State College, PA – A Bit About Bitcoin –

By Brittany N. Cox, Associate Advisor at Nestlerode & Loy, Inc.

In a world where we can control just about anything with our cell phones, virtual money is becoming more popular. It started with putting our store loyalty cards in our phones to create a virtual keychain. Now we are entering in our credit and debit card numbers so we can wave our phones in front of the card reader and not have to pull out our wallets.

Well, the next new way to pay is here: virtual currency.

Virtual currency is a type of unregulated, digital money which is issued and usually controlled by its developers. It is used and accepted among members of a virtual community.

If you haven’t heard of virtual currency, maybe you’ve heard of Bitcoin? Its surge in value has put it in the news recently. Bitcoin is a virtual currency created in 2009. The ideas were set out in a white paper by Satoshi Makamoto, a pseudonym for whom an identity has yet to be verified. Bitcoin promises lower transaction fees than traditional online payment methods and is operated by a decentralized authority, unlike government-issued currencies.

You may have seen photos of Bitcoin, but in fact, there are no physical Bitcoins. The balance is kept on a public ledger in the cloud. Bitcoins are not backed by any bank or governments. While government issued money can be inflated at will, Bitcoin is mathematically limited to 21 million bitcoins which can never be changed. Currently, one Bitcoin is equal to $4,572.77 USD.

It is now possible to have a Bitcoin app on your phone to purchase this virtual currency and then use it to purchase goods and services. It is important to note that your “digital wallet” which is stored on the cloud could act as your Bitcoin “bank account.”  However, it is not insured by the FDIC like a traditional U.S. bank account. This has spawned an increase in hacking of cell phones and devices by people who are stealing bitcoins.

Transactions in Bitcoin are anonymous and you will not know the identity of the person on the other end of the exchange and they will not know you. Since transactions are private, you may guess that this has become the currency of choice for the purchase of drugs and other illicit activities.

You can also “mine” Bitcoins. This is a competition type setup where people use computers to solve complex math puzzles and are awarded with new Bitcoins. Currently, mining is the way in which Bitcoins are created. They are pumping out at a rate of 25 Bitcoins about every 10 minutes. I assume this will slow down as more are created since there is a cap of 21 million.

Who accepts Bitcoins? The list of retailers who accept Bitcoins is growing, but you can’t shop just anywhere. The most popular way to buy goods with Bitcoins is to use them to purchase gift cards for the places you want to shop. To do this, you will pay about 5-10 percent more for the gift card than if using Bitcoins themselves to pay for the goods. Some popular places that have begun to accept Bitcoins as payment are Subway, Dish Network, and Expedia. It is possible to use Bitcoins for purchases at many other retailers with the use of other apps and workarounds similar to purchasing gift cards.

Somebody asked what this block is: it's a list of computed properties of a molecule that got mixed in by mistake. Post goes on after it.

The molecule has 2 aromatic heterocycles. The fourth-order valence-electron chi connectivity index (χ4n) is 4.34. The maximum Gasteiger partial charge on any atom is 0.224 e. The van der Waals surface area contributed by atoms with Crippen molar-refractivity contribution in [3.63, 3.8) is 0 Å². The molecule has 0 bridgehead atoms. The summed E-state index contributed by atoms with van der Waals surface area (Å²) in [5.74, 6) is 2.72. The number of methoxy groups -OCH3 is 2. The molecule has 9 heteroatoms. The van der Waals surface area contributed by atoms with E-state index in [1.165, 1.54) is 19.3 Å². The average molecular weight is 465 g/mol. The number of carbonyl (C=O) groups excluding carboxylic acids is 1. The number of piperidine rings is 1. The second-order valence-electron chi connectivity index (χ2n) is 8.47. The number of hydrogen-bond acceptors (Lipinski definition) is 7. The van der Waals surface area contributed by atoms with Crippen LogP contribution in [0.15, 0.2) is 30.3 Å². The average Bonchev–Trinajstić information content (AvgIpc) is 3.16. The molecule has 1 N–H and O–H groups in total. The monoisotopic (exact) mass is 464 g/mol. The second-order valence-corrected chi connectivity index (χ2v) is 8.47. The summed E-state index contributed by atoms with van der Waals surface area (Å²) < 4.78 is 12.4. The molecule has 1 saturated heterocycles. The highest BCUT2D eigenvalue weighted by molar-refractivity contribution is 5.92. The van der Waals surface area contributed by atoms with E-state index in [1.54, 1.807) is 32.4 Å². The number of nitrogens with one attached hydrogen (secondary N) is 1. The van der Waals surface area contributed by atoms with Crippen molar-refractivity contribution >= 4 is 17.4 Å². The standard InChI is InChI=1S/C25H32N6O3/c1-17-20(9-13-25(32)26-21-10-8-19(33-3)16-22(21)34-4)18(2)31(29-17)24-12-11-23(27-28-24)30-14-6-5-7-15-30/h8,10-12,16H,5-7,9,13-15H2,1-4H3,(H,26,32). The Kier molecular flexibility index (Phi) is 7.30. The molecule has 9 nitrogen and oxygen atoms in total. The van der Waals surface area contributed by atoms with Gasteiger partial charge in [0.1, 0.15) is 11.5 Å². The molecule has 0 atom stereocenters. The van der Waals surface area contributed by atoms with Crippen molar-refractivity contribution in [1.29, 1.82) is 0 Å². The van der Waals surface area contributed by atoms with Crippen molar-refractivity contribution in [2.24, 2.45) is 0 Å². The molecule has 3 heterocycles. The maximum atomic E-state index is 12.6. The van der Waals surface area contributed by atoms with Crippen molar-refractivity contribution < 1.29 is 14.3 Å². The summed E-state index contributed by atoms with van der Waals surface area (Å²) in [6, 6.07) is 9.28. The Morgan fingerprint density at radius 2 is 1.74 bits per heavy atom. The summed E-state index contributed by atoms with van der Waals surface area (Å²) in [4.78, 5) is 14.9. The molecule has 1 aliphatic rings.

Many claim that Bitcoin is the riskiest investment available today. While the internet is flooded with articles and people claiming to have made a fortune from them, there are many of us who remain skeptical.

There are some primary concerns surrounding Bitcoin. First, as mentioned, it is not backed or regulated by the government, a bank, or any other entity. Some people have compared Bitcoin to Monopoly money since it is not an actual currency nor is it based on anything tangible. That means that its worth is based on what people “think” it is worth. While not untrue for other forms of currency,  Bitcoin is in a more precarious position due to its unregulated nature.

Secondly, Bitcoin is not traded on Wall Street. They cannot be bought or sold through a brokerage. Instead they can only be bought in an account exclusively for Bitcoins. This makes Bitcoin less liquid than equities. It also is much more volatile with more rapid swings in value.

Finally, there are higher rates of theft and fraud through uninsured Bitcoin exchanges. If your Bitcoin is stolen or there is fraud in your account, you cannot call your banking institution and report the fraud and receive a refund as you can with your “traditional” bank account.

*Nothing contained in this article should be interpreted as a promise or guarantee of earnings or investment results nor a recommendation for the purchase or sale of any security or sector.

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